The Loss of the Danny Goodwin



Kenneth Peacock collected “The Loss of The Danny Goodwin” in 1959 from Kenneth Pink, a man from Rose Blanche, NL. Peacock published this song in Songs of the Newfoundland Outports(vol 3). The original author is not known.

Peacock, Kenneth. 1965. Songs of the Newfoundland Outports. 3 vols. Ottawa: National Museum of Canada.


1. Come all you people far and near, come listen to my song,
In language I’ll explain to you, it won’t delay you long,
Come hear about Captain Lafosse so lately has took command
In a schooner named the Danny Goodwin from New Harbour, Newfoundland.

2. They sailed away from New Harbour, to the western shore did go,
To risk their lives in dories through frost and wind and snow,
Saying good-bye to friends at home and all whom they adored
Never dreaming that they would meet their doom upon the western shore.

3. It was on a Monday morning they got her under way,
The sixth day of December, a creak-cold winter’s day,
She carried a crew of six fishermen, and dories he had two,
The Danny being a noble boat, built over spankin’s new.

4. On Rose Blanche bank that morning, ‘twas there he brought her to,
His dories they were lowered away as he oftentimes used to do,
Before those trawls were taken back a heavy storm did rise,
It was a hard and a trialing time on those poor fishing b’ys.

5. The wind sprang from the east-southeast and bitterly did blow,
The sea it was rolling mountains high in a blinding drift of snow,
No one can tell if she came to land or under close-reef sail,
Or if she got disabled in the dreadful winter’s gale.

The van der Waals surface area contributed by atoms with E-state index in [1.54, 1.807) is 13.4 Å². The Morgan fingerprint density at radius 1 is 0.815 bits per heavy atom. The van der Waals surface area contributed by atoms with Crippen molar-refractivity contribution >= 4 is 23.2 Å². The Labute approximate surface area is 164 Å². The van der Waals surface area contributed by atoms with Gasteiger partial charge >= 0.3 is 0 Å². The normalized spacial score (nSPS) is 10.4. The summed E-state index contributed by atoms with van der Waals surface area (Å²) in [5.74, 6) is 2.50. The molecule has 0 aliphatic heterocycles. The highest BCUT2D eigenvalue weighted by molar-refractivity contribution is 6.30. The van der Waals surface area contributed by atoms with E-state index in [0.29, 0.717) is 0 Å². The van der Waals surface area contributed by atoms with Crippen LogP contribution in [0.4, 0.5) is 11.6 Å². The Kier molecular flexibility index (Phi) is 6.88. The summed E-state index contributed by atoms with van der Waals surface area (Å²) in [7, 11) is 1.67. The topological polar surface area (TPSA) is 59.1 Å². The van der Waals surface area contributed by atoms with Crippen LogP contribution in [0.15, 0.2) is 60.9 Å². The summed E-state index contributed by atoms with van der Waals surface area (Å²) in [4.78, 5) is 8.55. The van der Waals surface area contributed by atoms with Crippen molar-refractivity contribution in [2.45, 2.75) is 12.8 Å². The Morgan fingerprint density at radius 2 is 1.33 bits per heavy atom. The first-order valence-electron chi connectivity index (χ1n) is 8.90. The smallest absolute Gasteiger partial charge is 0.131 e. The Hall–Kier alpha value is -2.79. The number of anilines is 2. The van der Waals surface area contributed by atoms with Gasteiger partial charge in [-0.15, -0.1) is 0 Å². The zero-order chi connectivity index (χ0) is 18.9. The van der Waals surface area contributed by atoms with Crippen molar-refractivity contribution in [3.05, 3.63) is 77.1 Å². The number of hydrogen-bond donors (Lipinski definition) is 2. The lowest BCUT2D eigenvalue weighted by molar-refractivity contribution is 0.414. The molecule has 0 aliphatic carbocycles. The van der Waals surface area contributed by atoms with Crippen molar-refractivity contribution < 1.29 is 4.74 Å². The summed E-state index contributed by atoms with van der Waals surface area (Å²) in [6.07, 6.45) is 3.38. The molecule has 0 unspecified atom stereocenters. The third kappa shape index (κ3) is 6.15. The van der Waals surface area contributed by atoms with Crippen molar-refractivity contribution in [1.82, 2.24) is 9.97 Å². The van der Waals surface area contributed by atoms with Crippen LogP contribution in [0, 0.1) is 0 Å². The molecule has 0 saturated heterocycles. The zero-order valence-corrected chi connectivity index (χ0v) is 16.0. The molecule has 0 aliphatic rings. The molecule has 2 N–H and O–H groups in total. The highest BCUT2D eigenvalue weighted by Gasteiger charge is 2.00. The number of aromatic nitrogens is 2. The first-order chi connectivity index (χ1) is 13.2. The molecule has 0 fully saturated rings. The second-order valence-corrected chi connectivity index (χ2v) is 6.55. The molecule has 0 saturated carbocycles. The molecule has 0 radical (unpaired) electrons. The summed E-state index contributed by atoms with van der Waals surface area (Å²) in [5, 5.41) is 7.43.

6. A captain from another boat those words we heard him say,
“He did not have his dories when we got under way,
He might have got his dories, yet we do not understand,
Perhaps he got them safe on board and shaped her up for the land.”

7. To come to land that evening in a blinding drift of snow,
This captain was a stranger and those harbours did not know.
No doubt he might have come to land or else here on the shore,
Perhaps he drifted far out to sea to never return no more.

8. This blow was hard for friends at home and sad news for to hear,
The loss of sons and husbands, the ones they loved so dear,
Likewise their aged mothers oh bitterly will cry
To see their sons all leaving their homes and wishing them all good-bye.

9. There are five poor widows left behind who bitterly will cry,
All thinking of their loved ones who in the deep do lie,
But we must all remember they fought hard for their lives,
To sea they had to go and leave their children and their wives.

10. So now my song is to an end, I have nothing more to say,
Trying to earn a living those b’ys were called away,
Their wives and little children they’ll never see no more,
But now they gave up all hopes to land on the western shore.

Citation: Peacock, Kenneth. Songs of the Newfoundland Outports, p. 942-943.

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